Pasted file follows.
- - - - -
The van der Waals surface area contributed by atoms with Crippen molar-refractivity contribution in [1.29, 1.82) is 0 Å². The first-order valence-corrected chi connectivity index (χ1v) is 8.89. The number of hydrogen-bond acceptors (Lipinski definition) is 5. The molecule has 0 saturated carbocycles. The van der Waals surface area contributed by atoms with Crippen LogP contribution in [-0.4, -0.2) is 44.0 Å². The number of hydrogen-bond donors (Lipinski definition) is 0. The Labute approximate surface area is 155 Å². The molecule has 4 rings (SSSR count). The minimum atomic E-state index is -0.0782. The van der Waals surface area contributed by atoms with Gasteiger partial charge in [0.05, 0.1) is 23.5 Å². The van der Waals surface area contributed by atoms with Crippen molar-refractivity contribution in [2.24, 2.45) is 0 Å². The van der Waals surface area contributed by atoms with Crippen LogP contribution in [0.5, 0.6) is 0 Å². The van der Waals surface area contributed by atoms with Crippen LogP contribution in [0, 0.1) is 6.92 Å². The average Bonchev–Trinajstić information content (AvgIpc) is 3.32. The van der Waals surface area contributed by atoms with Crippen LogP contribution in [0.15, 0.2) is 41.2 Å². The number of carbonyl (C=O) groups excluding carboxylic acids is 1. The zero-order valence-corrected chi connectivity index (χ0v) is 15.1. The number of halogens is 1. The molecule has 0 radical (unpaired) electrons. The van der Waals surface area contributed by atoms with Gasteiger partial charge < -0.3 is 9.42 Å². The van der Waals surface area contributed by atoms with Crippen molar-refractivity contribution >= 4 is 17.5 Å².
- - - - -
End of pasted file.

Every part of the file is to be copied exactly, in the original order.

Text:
The van der Waals surface area contributed by atoms with Crippen molar-refractivity contribution in [1.29, 1.82) is 0 Å². The first-order valence-corrected chi connectivity index (χ1v) is 8.89. The number of hydrogen-bond acceptors (Lipinski definition) is 5. The molecule has 0 saturated carbocycles. The van der Waals surface area contributed by atoms with Crippen LogP contribution in [-0.4, -0.2) is 44.0 Å². The number of hydrogen-bond donors (Lipinski definition) is 0. The Labute approximate surface area is 155 Å². The molecule has 4 rings (SSSR count). The minimum atomic E-state index is -0.0782. The van der Waals surface area contributed by atoms with Gasteiger partial charge in [0.05, 0.1) is 23.5 Å². The van der Waals surface area contributed by atoms with Crippen molar-refractivity contribution in [2.24, 2.45) is 0 Å². The van der Waals surface area contributed by atoms with Crippen LogP contribution in [0.5, 0.6) is 0 Å². The van der Waals surface area contributed by atoms with Crippen LogP contribution in [0, 0.1) is 6.92 Å². The average Bonchev–Trinajstić information content (AvgIpc) is 3.32. The van der Waals surface area contributed by atoms with Crippen LogP contribution in [0.15, 0.2) is 41.2 Å². The number of carbonyl (C=O) groups excluding carboxylic acids is 1. The zero-order valence-corrected chi connectivity index (χ0v) is 15.1. The number of halogens is 1. The molecule has 0 radical (unpaired) electrons. The van der Waals surface area contributed by atoms with Gasteiger partial charge < -0.3 is 9.42 Å². The van der Waals surface area contributed by atoms with Crippen molar-refractivity contribution >= 4 is 17.5 Å².